How does fat go from being on the body to running a diesel engine?

Before fat can be turned into biofuel, it is rendered into oil. The rendering process involves grinding the animal by-products and cooking them until liquid fats separate and pathogens are destroyed. Water is also removed during the cooking process, which creates a solid, stable material. By the end of the rendering process, what's left are fat and a product called "meat and bone meal" (which can be found in the ingredients in dog food, for example).

The Benefits and Problems with Animal Fat Biodiesel

Fat-based biodiesel isn't the perfect fuel; as with everything else in the world, it has both perks and drawbacks. For instance, animal fat-based biodiesels have a higher cetane rating than both veggie- and petrol-based biodiesels and produce smaller increases in NOx than other biodiesel products. However, they can also have too high a sulfur content for highway use and can be too viscous. B100 biofuel should only be used in very warm climates.

Ok. So since it's not only possible--but also common--to run cars on animal fat, is it possible to run them on human fat?

The short answer: yes.

It is possible to produce biodiesel from human fat because just like animal lard, human body fat contains trigylicerides, and can undergo transesterification to be turned into fuel. During the transesterification process, triglycerides react with alcohol to form ester and glycerol. Triglycerides have a glycerine molecule as its base with three long chain fatty acids attached; the nature of the attached fatty acids determines the characteristics of the fat, which can then affect the characteristics of biodiesel.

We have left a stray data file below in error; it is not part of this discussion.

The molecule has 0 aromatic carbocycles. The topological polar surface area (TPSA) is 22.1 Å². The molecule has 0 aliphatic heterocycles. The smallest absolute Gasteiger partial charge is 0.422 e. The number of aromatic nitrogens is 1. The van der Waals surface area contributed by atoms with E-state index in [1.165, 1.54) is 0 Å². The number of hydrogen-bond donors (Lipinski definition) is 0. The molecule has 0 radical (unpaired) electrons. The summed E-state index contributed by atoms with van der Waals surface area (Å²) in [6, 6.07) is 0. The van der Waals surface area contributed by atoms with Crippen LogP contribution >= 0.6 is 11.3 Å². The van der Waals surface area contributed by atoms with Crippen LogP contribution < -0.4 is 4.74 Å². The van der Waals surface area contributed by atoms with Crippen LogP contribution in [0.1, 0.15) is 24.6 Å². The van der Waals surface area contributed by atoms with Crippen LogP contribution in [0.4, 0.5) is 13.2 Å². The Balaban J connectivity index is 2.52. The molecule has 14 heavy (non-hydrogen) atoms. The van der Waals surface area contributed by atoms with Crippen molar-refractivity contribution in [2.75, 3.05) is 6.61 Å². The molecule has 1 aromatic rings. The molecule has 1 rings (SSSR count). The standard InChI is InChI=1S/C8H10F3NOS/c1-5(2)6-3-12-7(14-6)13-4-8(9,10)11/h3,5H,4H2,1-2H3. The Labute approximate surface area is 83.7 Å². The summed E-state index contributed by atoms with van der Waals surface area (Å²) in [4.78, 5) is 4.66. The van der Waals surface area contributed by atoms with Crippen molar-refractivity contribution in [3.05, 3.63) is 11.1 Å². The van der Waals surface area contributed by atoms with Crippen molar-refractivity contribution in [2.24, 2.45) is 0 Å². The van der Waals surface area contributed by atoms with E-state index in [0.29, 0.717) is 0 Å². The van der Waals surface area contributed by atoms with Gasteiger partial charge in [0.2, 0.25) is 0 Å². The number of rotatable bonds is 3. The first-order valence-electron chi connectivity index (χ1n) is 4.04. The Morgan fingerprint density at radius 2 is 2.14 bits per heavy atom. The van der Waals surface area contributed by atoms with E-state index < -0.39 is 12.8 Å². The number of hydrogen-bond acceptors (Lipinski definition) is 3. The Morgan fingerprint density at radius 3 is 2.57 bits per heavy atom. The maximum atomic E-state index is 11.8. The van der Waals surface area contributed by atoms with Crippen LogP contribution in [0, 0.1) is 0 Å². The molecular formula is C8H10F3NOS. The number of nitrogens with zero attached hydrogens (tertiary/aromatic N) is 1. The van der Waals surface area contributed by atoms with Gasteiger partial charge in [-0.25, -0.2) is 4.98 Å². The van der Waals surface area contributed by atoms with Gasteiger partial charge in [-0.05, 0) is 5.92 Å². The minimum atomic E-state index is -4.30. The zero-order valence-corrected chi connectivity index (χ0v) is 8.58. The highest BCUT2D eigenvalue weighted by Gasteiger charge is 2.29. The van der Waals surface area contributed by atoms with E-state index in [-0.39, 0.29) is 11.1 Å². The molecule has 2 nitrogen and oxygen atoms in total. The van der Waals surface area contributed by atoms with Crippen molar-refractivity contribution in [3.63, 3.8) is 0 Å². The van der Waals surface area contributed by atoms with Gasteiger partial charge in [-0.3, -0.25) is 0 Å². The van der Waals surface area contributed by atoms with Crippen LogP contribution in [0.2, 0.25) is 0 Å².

Creating fuel from human fat has actually be done before.

In 2007, an eco-boat called The Earthrace broke records by circumnavigating the globe in under 61 days. But if that's not a special feat in and of itself, it did so--in part--powered by human fat. Three members of The Earthrace crew actually underwent liposuction for the challenge; their combined 2.5 gallons of fat produced almost 2 gallons of fuel, which was enough to go 9 miles out of their 27,600-mile journey.

In 2008, a cosmetic surgeon from Beverly Hills, California, claimed that he produced biodiesel from fat he liposuctioned off patients. Once the California Department of Public Health found out about Dr. Craig Alan Bittner's scheme, he apparently left California for South America. There wasn't much evidence to support whether Bittner actually did this--in fact, if anything, it seems more likely that it was all a lie.

diesel, fuel, biodiesel, gas pump, human fat as fuel